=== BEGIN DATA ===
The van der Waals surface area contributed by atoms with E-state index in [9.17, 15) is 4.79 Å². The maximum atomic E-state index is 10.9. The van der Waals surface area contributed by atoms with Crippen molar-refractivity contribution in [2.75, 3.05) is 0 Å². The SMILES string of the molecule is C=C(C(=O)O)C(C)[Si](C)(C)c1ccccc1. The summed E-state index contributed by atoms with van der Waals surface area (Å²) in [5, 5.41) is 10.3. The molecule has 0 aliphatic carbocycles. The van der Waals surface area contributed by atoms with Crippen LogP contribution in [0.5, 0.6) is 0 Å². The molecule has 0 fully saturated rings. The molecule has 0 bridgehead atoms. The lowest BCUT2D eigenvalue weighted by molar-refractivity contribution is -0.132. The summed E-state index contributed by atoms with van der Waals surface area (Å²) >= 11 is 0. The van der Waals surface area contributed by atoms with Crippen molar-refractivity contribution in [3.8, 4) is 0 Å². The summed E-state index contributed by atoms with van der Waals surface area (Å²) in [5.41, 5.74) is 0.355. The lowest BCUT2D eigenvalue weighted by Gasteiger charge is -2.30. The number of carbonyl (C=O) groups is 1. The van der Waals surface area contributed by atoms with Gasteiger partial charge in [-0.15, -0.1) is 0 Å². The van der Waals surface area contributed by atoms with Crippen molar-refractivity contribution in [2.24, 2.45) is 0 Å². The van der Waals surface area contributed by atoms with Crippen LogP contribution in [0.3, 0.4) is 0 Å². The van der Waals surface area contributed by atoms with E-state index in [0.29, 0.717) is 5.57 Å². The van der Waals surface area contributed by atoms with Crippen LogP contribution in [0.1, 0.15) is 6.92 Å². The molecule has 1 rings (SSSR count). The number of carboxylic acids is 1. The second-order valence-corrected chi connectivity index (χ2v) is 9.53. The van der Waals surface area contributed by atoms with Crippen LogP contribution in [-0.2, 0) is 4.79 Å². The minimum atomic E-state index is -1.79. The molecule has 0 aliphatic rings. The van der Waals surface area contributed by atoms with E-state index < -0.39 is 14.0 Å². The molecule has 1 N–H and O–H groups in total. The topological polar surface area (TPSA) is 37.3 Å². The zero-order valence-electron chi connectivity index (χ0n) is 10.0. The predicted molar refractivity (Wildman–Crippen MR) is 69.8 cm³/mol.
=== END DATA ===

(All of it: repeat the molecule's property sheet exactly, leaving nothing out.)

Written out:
The van der Waals surface area contributed by atoms with E-state index in [9.17, 15) is 4.79 Å². The maximum atomic E-state index is 10.9. The van der Waals surface area contributed by atoms with Crippen molar-refractivity contribution in [2.75, 3.05) is 0 Å². The SMILES string of the molecule is C=C(C(=O)O)C(C)[Si](C)(C)c1ccccc1. The summed E-state index contributed by atoms with van der Waals surface area (Å²) in [5, 5.41) is 10.3. The molecule has 0 aliphatic carbocycles. The van der Waals surface area contributed by atoms with Crippen LogP contribution in [0.5, 0.6) is 0 Å². The molecule has 0 fully saturated rings. The molecule has 0 bridgehead atoms. The lowest BCUT2D eigenvalue weighted by molar-refractivity contribution is -0.132. The summed E-state index contributed by atoms with van der Waals surface area (Å²) >= 11 is 0. The van der Waals surface area contributed by atoms with Crippen molar-refractivity contribution in [3.8, 4) is 0 Å². The summed E-state index contributed by atoms with van der Waals surface area (Å²) in [5.41, 5.74) is 0.355. The lowest BCUT2D eigenvalue weighted by Gasteiger charge is -2.30. The number of carbonyl (C=O) groups is 1. The van der Waals surface area contributed by atoms with Gasteiger partial charge in [-0.15, -0.1) is 0 Å². The van der Waals surface area contributed by atoms with Crippen molar-refractivity contribution in [2.24, 2.45) is 0 Å². The van der Waals surface area contributed by atoms with Crippen LogP contribution in [0.3, 0.4) is 0 Å². The van der Waals surface area contributed by atoms with E-state index in [0.29, 0.717) is 5.57 Å². The van der Waals surface area contributed by atoms with Crippen LogP contribution in [0.1, 0.15) is 6.92 Å². The molecule has 1 rings (SSSR count). The number of carboxylic acids is 1. The second-order valence-corrected chi connectivity index (χ2v) is 9.53. The van der Waals surface area contributed by atoms with Crippen LogP contribution in [-0.2, 0) is 4.79 Å². The minimum atomic E-state index is -1.79. The molecule has 0 aliphatic rings. The van der Waals surface area contributed by atoms with E-state index < -0.39 is 14.0 Å². The molecule has 1 N–H and O–H groups in total. The topological polar surface area (TPSA) is 37.3 Å². The zero-order valence-electron chi connectivity index (χ0n) is 10.0. The predicted molar refractivity (Wildman–Crippen MR) is 69.8 cm³/mol.